Okay with you if I use that as my personal motto? I may change subject somewhat.
    just keep it clean eh..... it's a fam'bly friendly forum

  6. #6
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    Quote Originally Posted by alinwa View Post
    it's a fam'bly friendly forum
    ..but not always necessarily a friendly family forum.

  7. #7
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    Al,
    All of the short range guys that I know seat their primers by feel, NOT by depth. All in all, looking at the record books, I would say that their method works pretty well. I never want the squeeze handle on my tools to touch the body of the tool with the primer seated. The only time that I have had a problem was with some of the earlier Lapua .220 Russian brass. They came with too large of a radius at the bottom corner of the pocket, and a standard uniformer would wedge into the pocket on its sides. Fortunately Russ came up with a specialty tool that fixed the problem. It has been a long time since I needed it, but it cleans pockets really well. Have a good one.
    Boyd

  8. #8
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    Quote Originally Posted by Boyd Allen View Post
    Al,
    All of the short range guys that I know seat their primers by feel, NOT by depth. All in all, looking at the record books, I would say that their method works pretty well. I never want the squeeze handle on my tools to touch the body of the tool with the primer seated. The only time that I have had a problem was with some of the earlier Lapua .220 Russian brass. They came with too large of a radius at the bottom corner of the pocket, and a standard uniformer would wedge into the pocket on its sides. Fortunately Russ came up with a specialty tool that fixed the problem. It has been a long time since I needed it, but it cleans pockets really well. Have a good one.
    Boyd
    While I can't in any way disagree with that, my problem was that with this tool completely BURYING the handle left the primers setting proud of the casehead.

    And for myself, once I've got the primers seated down to flush or below and am achieving tiny Extreme Spread figures I'm happy. This particular load, even with the poorly seated and protruding primers still is shooting dead flat waterlines at 600yds when properly tuned it's just that the tall primers were making it hard to get the bolt closed. I was seating the primers with the bolt!

  9. #9
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    The old round tray LEE's would wear to the point they wouldn't push primer far enough. The pushing "arm" was pewter, and the head would wear a groove on it's head. As you did, I take the arm out and start peening the middle of it and it would grow in length so the handle didn't bottom out on the body.

  10. #10
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    Quote Originally Posted by Wayne Shaw View Post
    The old round tray LEE's would wear to the point they wouldn't push primer far enough. The pushing "arm" was pewter, and the head would wear a groove on it's head. As you did, I take the arm out and start peening the middle of it and it would grow in length so the handle didn't bottom out on the body.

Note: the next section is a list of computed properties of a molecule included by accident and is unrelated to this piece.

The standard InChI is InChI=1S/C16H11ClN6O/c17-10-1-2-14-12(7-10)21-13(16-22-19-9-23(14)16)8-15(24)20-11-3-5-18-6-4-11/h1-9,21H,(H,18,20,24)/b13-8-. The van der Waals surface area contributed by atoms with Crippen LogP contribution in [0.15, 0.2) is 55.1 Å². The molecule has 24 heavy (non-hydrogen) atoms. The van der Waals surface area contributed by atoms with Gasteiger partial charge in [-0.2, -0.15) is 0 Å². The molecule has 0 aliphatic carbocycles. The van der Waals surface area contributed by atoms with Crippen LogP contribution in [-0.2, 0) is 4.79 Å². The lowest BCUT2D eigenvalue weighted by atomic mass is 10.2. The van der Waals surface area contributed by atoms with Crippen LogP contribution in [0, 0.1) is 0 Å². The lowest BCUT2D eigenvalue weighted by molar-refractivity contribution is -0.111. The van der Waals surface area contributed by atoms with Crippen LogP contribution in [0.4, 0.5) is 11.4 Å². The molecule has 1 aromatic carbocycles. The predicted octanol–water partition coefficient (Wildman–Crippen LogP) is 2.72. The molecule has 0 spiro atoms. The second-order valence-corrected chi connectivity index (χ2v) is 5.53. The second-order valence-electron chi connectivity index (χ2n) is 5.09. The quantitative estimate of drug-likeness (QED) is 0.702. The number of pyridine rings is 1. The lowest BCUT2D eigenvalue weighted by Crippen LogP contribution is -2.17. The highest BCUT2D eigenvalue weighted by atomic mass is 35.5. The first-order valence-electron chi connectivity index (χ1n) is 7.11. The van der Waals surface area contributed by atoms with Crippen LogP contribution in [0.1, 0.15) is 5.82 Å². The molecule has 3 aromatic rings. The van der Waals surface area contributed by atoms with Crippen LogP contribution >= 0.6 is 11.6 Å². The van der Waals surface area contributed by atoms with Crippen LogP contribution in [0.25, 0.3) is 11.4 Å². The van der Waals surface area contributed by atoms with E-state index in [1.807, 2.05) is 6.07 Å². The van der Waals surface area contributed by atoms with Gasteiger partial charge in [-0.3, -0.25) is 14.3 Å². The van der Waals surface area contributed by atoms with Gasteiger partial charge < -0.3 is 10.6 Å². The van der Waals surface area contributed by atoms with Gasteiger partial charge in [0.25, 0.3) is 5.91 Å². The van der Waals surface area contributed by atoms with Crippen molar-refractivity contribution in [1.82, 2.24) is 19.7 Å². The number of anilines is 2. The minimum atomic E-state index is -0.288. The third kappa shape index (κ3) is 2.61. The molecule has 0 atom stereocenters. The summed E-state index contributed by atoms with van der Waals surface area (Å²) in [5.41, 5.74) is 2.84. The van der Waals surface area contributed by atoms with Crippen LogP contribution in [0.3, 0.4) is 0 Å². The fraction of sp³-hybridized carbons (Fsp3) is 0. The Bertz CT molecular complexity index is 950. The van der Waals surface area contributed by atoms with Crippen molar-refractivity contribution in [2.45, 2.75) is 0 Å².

Still my favorite priming tool....there over a dozen here and several in my range boxes. They will flip a primer if the primer push rod gets sloppy in the guide hole or the loading chute is too wide. I open up and sleeve the guide hole and they are fool proof after that.

    There's still some NIB ones out there and I grab nice used ones whenever I can. Greg Palman from Maine even sent me a couple, provided I'd put a little extra in the offering plate at church.

    Good shootin'. -Al

  11. #11
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    Quote Originally Posted by Al Nyhus View Post
    Still my favorite priming tool....there over a dozen here and several in my range boxes. They will flip a primer if the primer push rod gets sloppy in the guide hole or the loading chute is too wide. I open up and sleeve the guide hole and they are fool proof after that.

    There's still some NIB ones out there and I grab nice used ones whenever I can. Greg Palman from Maine even sent me a couple, provided I'd put a little extra in the offering plate at church.

    Good shootin'. -Al
    Al, you are right about flipping a primer! I haven't done the sleeving before, but I will now! Thanks for the heads up!

  12. #12
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    Quote Originally Posted by Wayne Shaw View Post
    Al, you are right about flipping a primer! I haven't done the sleeving before, but I will now! Thanks for the heads up!
    Wayne, I used some thin walled aluminum tubing from a hobby shop. Hope all is well with you! -Al

  13. #13
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    Quote Originally Posted by Wayne Shaw View Post
    The old round tray LEE's would wear to the point they wouldn't push primer far enough. The pushing "arm" was pewter, and the head would wear a groove on it's head. As you did, I take the arm out and start peening the middle of it and it would grow in length so the handle didn't bottom out on the body.
    I have some a those.

    I din't know peening pewter was possible

  14. #14
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    Maybe it's aluminum, it sure is soft.